One sunny afternoon I plopped myself down in my favorite knitting spot with a lapful of yarn. It wasn’t just any ordinary knitting day; I had a mission. I wanted to unvent* something new. I had a few theories jangling around in my head, but I had no idea when I sat down that day that I was only a few hours away from an incredible (and remarkably simple) discovery.
My mission was this:
- To develop a technique that incorporates two or more colors
- This technique needs to create interesting, repetitive texture
- I wanted both color and texture without sacrificing either one
- I wanted the technique to be fun and rhythmic, not fiddly
- And last, but not least, I wanted a technique with endless variation possibilities
Was I asking too much from an afternoon of casual experimentation? Perhaps. But I’d unknowingly won the favor of the Creative Muse that day, and what poured out onto my needles was nothing short of a revelation.
It looks like basket weaving! I said to myself. Look at this!! (No one was there to look, but I couldn’t help saying it out loud.) I CAN’T BELIEVE THIS IS WORKING! I practically shouted to myself.
I finished one swatch and then two. I took pictures and started texting them to knitting friends.
“Have you ever seen this before?” I asked, geniunely curious if this idea was already out there and I’d just never seen it. *Elizabeth Zimmerman used to say that everything new is merely “unvented” as it’s all surely been done before by someone, somewhere.
My friends’ responses urged me forward. “What IS that? How did you make that? WHAT’S HAPPENING ON YOUR NEEDLES?!?”
What’s happening on my needles, indeed!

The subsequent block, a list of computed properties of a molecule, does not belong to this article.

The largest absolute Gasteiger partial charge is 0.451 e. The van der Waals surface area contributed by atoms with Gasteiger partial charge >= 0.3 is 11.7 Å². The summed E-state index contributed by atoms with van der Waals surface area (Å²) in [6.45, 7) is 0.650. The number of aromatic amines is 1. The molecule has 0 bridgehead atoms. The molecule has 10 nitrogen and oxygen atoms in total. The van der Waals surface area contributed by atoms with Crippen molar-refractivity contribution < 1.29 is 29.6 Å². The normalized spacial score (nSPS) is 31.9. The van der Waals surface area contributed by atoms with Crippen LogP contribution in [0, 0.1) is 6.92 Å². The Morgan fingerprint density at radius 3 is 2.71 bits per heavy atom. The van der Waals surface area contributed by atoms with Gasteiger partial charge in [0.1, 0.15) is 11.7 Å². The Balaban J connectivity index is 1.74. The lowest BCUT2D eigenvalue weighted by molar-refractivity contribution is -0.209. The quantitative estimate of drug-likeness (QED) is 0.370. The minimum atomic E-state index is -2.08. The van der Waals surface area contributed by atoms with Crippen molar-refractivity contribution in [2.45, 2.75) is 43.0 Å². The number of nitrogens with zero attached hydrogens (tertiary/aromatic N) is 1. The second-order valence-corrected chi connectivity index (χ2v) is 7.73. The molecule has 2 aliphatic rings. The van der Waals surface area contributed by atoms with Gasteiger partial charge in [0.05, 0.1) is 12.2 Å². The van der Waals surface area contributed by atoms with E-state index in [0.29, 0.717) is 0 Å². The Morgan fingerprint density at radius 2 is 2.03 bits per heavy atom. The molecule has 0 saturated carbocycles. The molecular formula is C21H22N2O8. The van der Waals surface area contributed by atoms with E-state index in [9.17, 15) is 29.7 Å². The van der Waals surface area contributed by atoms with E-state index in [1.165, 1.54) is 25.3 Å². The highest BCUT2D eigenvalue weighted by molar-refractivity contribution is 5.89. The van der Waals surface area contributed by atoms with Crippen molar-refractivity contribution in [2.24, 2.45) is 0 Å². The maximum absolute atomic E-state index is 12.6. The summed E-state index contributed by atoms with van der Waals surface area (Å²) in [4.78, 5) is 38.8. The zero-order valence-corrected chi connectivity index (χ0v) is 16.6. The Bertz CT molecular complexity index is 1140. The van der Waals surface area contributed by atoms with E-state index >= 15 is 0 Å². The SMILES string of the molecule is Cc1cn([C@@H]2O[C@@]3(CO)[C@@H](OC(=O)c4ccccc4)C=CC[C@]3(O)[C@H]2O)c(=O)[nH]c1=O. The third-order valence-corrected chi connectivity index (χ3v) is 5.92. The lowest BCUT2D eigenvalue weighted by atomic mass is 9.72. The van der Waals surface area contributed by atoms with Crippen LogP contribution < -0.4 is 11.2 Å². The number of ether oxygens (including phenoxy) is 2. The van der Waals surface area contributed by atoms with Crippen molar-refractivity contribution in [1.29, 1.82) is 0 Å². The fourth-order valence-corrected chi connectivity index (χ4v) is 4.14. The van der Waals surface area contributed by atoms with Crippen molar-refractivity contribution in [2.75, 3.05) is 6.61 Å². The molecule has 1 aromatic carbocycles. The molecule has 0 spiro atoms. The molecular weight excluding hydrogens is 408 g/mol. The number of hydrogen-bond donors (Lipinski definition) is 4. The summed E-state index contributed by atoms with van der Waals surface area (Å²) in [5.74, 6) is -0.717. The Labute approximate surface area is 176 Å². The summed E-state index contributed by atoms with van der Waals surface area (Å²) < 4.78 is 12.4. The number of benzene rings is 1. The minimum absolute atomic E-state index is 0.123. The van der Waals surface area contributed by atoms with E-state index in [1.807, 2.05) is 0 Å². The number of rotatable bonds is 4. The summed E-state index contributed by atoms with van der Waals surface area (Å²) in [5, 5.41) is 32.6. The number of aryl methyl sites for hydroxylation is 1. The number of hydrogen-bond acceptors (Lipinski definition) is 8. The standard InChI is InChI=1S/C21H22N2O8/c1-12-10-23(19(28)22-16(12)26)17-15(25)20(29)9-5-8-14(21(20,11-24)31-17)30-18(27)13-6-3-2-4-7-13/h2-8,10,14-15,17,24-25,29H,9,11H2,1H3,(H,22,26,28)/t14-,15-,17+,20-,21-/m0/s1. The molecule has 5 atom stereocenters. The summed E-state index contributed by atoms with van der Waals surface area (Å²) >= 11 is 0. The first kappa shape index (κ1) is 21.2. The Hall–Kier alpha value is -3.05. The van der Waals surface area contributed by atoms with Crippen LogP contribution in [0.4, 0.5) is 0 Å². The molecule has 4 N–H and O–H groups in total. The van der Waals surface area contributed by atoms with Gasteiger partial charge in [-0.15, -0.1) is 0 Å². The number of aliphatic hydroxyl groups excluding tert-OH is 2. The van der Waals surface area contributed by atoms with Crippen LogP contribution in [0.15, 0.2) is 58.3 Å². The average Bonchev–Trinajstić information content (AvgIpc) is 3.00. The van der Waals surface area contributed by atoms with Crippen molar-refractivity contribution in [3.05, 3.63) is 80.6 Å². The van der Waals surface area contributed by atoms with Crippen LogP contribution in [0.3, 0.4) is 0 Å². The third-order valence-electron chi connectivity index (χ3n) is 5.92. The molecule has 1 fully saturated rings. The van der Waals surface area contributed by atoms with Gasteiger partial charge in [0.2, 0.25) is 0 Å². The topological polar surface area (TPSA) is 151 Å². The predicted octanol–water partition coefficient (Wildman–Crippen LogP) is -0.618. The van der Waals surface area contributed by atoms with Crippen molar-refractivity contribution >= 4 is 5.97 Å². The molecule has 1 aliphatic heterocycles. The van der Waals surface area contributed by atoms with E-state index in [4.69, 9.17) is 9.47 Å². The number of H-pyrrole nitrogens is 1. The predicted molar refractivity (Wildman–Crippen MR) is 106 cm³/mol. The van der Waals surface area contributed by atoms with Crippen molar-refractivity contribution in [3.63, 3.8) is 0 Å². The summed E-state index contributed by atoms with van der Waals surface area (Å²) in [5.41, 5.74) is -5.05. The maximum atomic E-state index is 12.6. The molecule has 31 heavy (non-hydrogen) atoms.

The first variation of the stitch reminded me of a fishing creel – the way the texture weaves and the column of stitches pulls through the center where it catches the float. Creel Stitch seemed the perfect name – not for a single stitch, but for a new way of knitting texture and color, floats first.
24 hours later I had finished my first project (the Creel Stitch Cowl). A week later, I’d created a multitude of variations, and began developing tutorials to share this new idea with other knitters. Engaging, intuitive and full of potential, Creel Stitch gave me everything I’d asked for … and more.
HOT TIP: Oodles of Creel Stitch patterns are on the way – they’re flying off the needles as fast as I can knit. Keep your eye out for lots of delicious Creel Stitch inspiration in coming weeks and months.
What makes Creel Stitch unique?
- Creel Stitch knitting invites your colorwork floats to the front of your work; they go from hiding in the shadows to being the star of the show.
- The technique is so simple, you’ll wonder why we haven’t been doing this all along.
- Many Creel Stitch variations are reversible – the wrong side is often just as interesting as the right side!
- Creel Stitch is intuitive and rhythmic – once you know what you’re doing, it’s easy to anticipate what comes next.
- Did I mention it’s highly addictive? Over and over knitters tell me they just can’t.stop.knitting.creel.stitch! And I can’t blame them – I can’t stop either!